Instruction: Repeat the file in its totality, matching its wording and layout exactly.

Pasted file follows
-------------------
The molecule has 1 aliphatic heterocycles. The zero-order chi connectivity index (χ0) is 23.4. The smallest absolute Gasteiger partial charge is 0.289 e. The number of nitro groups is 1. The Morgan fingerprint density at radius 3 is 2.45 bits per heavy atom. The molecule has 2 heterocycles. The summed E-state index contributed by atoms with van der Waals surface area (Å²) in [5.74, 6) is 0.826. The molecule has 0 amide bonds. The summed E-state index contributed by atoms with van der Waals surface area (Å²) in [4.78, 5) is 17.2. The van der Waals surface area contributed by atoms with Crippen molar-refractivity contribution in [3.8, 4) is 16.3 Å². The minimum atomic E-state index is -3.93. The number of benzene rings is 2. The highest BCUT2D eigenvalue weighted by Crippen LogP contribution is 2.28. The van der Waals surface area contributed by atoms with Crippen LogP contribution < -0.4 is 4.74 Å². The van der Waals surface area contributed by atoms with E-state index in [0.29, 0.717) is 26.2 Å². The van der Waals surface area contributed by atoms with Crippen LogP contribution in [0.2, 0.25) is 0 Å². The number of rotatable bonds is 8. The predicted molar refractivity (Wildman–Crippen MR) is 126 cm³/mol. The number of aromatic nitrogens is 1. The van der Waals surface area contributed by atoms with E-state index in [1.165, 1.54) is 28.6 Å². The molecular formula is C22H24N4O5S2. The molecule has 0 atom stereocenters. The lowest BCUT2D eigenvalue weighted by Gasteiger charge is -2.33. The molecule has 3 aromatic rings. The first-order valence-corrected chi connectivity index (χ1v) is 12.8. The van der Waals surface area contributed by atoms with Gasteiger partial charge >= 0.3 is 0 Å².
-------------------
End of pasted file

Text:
The molecule has 1 aliphatic heterocycles. The zero-order chi connectivity index (χ0) is 23.4. The smallest absolute Gasteiger partial charge is 0.289 e. The number of nitro groups is 1. The Morgan fingerprint density at radius 3 is 2.45 bits per heavy atom. The molecule has 2 heterocycles. The summed E-state index contributed by atoms with van der Waals surface area (Å²) in [5.74, 6) is 0.826. The molecule has 0 amide bonds. The summed E-state index contributed by atoms with van der Waals surface area (Å²) in [4.78, 5) is 17.2. The van der Waals surface area contributed by atoms with Crippen molar-refractivity contribution in [3.8, 4) is 16.3 Å². The minimum atomic E-state index is -3.93. The number of benzene rings is 2. The highest BCUT2D eigenvalue weighted by Crippen LogP contribution is 2.28. The van der Waals surface area contributed by atoms with Crippen LogP contribution < -0.4 is 4.74 Å². The van der Waals surface area contributed by atoms with E-state index in [0.29, 0.717) is 26.2 Å². The van der Waals surface area contributed by atoms with Crippen LogP contribution in [0.2, 0.25) is 0 Å². The number of rotatable bonds is 8. The predicted molar refractivity (Wildman–Crippen MR) is 126 cm³/mol. The number of aromatic nitrogens is 1. The van der Waals surface area contributed by atoms with E-state index in [1.165, 1.54) is 28.6 Å². The molecular formula is C22H24N4O5S2. The molecule has 0 atom stereocenters. The lowest BCUT2D eigenvalue weighted by Gasteiger charge is -2.33. The molecule has 3 aromatic rings. The first-order valence-corrected chi connectivity index (χ1v) is 12.8. The van der Waals surface area contributed by atoms with Gasteiger partial charge >= 0.3 is 0 Å².